The lesson is that solar economies of scale seem to be improving as the U.S. market matures, good news for distributed solar to compete with peak electricity prices on the grid.
[note: for more context, see the previous post on 2009 solar economies of scale]
This is a little taste of a project I’m doing comparing solar renewable energy credits (SRECs) with a state solar mandate to Clean Contracts (a.k.a. feed-in tariffs). One metric for comparison is the risk created by market uncertainty, and there’s no better illustration of the risk and uncertainty in SREC markets that this chart. In the past 9 months, SREC prices have tumbled in nearly every market in the U.S.
The cause is the same everywhere – the solar industry met the state mandate, cratering demand for SRECs. Prices won’t recover until the market slows down.
From an Econ 101 standpoint, SRECs beautifully price market demand and are a powerful indicator of when the state-created market is saturated. From an industry standpoint, however, they represent a real roller coaster. It’s hard to be a solar installer when your entire market dries up for 9 months waiting for next year’s quota to roll in (in NJ and PA, legislation is being considered to accelerate the state mandate to solve the problem).
Clean contracts (if uncapped) solve the problem, because the market doesn’t bust (of course, a solar mandate that can keep ahead of supply would also work).
But rather than pricing market demand (as SRECs do), Clean contracts attempt to price the cost of solar. It’s one reason why they tend to deliver lower cost solar to market than SREC markets or mandates. And as you can see in this chart from a previous post, even Germany’s Clean contract (feed-in tariff) program more closely approximates the cost of solar in New Jersey that New Jersey’s SREC price.
It’s a serious question for policy makers to consider when creating a market for solar. Is an SREC market that depends on a state solar mandate any more “market-based” than Clean contracts that simply provide a standard offer to solar developers? And if the latter means cheaper solar for ratepayers, then shouldn’t that trump considerations of “markets”?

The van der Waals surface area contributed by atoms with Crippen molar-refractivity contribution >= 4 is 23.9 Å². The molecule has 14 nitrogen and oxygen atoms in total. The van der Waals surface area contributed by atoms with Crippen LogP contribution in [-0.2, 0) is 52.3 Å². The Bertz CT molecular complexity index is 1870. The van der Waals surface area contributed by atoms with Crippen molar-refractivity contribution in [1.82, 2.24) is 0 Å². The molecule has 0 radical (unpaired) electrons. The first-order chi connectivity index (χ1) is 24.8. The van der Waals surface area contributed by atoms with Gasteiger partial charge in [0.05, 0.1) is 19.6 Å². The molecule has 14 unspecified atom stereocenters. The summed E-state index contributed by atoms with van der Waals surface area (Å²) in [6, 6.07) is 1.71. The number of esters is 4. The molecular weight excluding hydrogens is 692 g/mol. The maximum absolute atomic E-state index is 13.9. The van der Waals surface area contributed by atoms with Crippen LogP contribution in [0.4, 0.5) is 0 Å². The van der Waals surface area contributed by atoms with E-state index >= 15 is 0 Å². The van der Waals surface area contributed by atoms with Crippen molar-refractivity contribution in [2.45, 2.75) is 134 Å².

In August 2011, ILSR Senior Researcher John Farrell gave this presentation to a group of rural utilities and environmental organizations in Kentucky. The slides illustrate the enormous renewable energy potential in Kentucky and the cost-effectiveness of clean, local power in meeting the state’s electricity and economic needs. Clean Local Power for Kentucky View more presentations… Continue reading
Updated 8/26/11 and 9/1/11
Many renewable energy advocates argue that the market for solar renewable energy credits (SRECs) is a more cost-effective tool for incentivizing solar power than a feed-in tariff (or CLEAN contract) set in a regulatory proceeding.
This chart illustrates the installed cost of solar in New Jersey from 2006 to 2011 (as reported by the National Renewable Energy Laboratory in Tracking the Sun III and converted to levelized cost) in green, the New Jersey SREC spot market price in red, and the German feed-in tariff price (constant exchange rate, adjusted for NJ solar insolation) for rooftop solar projects 30 kilowatts and smaller in blue. (Update 9/1: the previous chart showing solar cost in $ per Watt is here).
Does a “market-based” policy do a better job of matching the actual cost of solar?
This comes to mind: “one of these things is not like the other…”
Update 8/26: I should add that the German feed-in tariff is the only source of revenue for solar projects, whereas the SREC in New Jersey comes in addition to the federal 30% tax credit and accelerated depreciation (and net metering). Since the two federal incentives (and net metering values) have not changed, the fact that the SREC value is rising against the tide of falling solar prices is even more absurd.